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An overwhelming majority of Indians are ‘interested’ in Mobile TV. Here’s what this new media promises for all stakeholders. By PALLAVI SRIVASTAVA
“By the end of 2015 the biggest TV viewing in the country will happen through handheld/mobile devices,” exclaims Ashish Kaul, Executive Vice President, Zee Network. He prophesies that since India is a country that has surpassed world standards in mobile penetration, there is a huge emerging market of people who would like to watch content on handheld/mobile devices. “Traditional television in India is already dead and the future of TV is in mobile devices,” he adds.
Ashish maybe exaggerating when he claims the imminent death of traditional TV media in the country, but he is bang on when he says that Mobile TV indeed has a promising future ahead. Sample this: According to a report by Springboard Research – ‘Mobile TV in India’ – 84% of the mobile phone users in the country are interested in using Mobile TV, if it is easily available and suits their pocket.
But how’s it all going to be made possible? Everyone knows that Mobile TV allows users to watch live television content on mobile phone or other mobile devices. And that the phenomena will give users the freedom to watch television anywhere anytime. But here’s what is pushing the potential of the new media. Industry experts feel that mobile TV will kick off in a big way in the coming years, thanks largely to hectic urban lifestyles. Gaurav Sinha, Senior Media Planner in a leading media buying agency explains, “People are spending more time traveling. So, entertainment on the wheels will be the buzz of the industry, in times to come.” He adds that the same is a key reason for the revival of radio in the country, in recent times.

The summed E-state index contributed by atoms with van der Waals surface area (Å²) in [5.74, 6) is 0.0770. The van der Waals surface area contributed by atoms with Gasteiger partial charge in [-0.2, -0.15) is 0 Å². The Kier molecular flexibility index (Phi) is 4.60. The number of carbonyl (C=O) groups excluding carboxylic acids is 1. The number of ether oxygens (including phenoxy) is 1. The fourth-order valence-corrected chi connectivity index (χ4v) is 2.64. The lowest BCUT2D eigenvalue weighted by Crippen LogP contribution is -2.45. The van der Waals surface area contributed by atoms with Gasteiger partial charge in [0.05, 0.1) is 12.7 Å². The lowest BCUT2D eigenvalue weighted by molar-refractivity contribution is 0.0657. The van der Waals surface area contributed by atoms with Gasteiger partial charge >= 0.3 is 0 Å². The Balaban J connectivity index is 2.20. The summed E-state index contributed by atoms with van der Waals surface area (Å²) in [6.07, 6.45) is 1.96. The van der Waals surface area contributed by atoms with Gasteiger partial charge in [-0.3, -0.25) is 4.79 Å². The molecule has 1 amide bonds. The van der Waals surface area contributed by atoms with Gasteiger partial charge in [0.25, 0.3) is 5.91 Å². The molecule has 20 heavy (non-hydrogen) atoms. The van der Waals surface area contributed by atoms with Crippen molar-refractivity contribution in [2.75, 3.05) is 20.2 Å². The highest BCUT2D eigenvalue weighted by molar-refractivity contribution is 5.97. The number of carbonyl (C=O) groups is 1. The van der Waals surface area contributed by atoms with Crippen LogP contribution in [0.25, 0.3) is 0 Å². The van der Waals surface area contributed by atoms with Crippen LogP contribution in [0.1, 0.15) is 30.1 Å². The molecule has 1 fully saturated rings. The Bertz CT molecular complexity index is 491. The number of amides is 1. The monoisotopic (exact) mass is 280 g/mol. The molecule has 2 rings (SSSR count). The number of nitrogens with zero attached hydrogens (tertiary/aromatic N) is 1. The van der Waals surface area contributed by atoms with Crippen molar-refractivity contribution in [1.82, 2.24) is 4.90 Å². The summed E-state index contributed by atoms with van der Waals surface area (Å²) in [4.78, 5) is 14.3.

Moreover, India is all set to soon see the emergence of a mass 3G market, to further boost the already budding mobile market. The convergence of broadcast and mobile markets will result in favourable conditions for Broadcast Mobile TV services. “Once these technologies reach acceptable price levels for the Indian market, particularly on handsets, the market for Mobile TV will move ahead rapidly,” says Sue Taylor, Vice-President and General Manager, NDS Asia Pacific. It is expected that Mobile TV will capture around 12 million subscribers in the first year of its launch taking the market size to an impressive (for a beginner) $360 million (Source: Springboard Research).
As far as the technology for Mobile TV is concerned there are two types of technology, which are currently relevant for the Indian market. One is Digital Video Broadcasting-Handheld (DVB- H) and the other is Media Flo (developed by Qualcomm). In the DVB-H technology the content is broadcast just the way it is done in traditional television. But one has to set up a new broadcast network to telecast Mobile TV through DVB-H technology. On the contrary Media Flo technology can telecast Mobile TV using the existing telecom network, with some additional investments and enhancement.